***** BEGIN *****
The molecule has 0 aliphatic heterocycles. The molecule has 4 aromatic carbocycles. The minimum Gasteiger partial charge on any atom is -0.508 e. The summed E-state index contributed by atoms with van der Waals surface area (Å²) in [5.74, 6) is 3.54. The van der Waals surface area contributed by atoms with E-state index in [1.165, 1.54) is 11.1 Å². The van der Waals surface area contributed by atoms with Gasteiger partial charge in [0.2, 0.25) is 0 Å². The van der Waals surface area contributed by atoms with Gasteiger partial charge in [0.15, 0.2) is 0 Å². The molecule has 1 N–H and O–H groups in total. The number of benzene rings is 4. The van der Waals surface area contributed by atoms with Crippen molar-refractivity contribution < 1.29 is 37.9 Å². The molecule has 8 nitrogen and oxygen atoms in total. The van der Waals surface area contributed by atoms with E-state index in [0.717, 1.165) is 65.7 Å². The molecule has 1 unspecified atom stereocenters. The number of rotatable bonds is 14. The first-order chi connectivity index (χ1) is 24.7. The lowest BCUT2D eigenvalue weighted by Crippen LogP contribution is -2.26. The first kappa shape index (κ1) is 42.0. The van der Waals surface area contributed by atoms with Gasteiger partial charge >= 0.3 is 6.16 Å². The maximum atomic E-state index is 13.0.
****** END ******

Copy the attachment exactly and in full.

The molecule has 0 aliphatic heterocycles. The molecule has 4 aromatic carbocycles. The minimum Gasteiger partial charge on any atom is -0.508 e. The summed E-state index contributed by atoms with van der Waals surface area (Å²) in [5.74, 6) is 3.54. The van der Waals surface area contributed by atoms with E-state index in [1.165, 1.54) is 11.1 Å². The van der Waals surface area contributed by atoms with Gasteiger partial charge in [0.2, 0.25) is 0 Å². The van der Waals surface area contributed by atoms with Gasteiger partial charge in [0.15, 0.2) is 0 Å². The molecule has 1 N–H and O–H groups in total. The number of benzene rings is 4. The van der Waals surface area contributed by atoms with Crippen molar-refractivity contribution < 1.29 is 37.9 Å². The molecule has 8 nitrogen and oxygen atoms in total. The van der Waals surface area contributed by atoms with E-state index in [0.717, 1.165) is 65.7 Å². The molecule has 1 unspecified atom stereocenters. The number of rotatable bonds is 14. The first-order chi connectivity index (χ1) is 24.7. The lowest BCUT2D eigenvalue weighted by Crippen LogP contribution is -2.26. The first kappa shape index (κ1) is 42.0. The van der Waals surface area contributed by atoms with Gasteiger partial charge >= 0.3 is 6.16 Å². The maximum atomic E-state index is 13.0.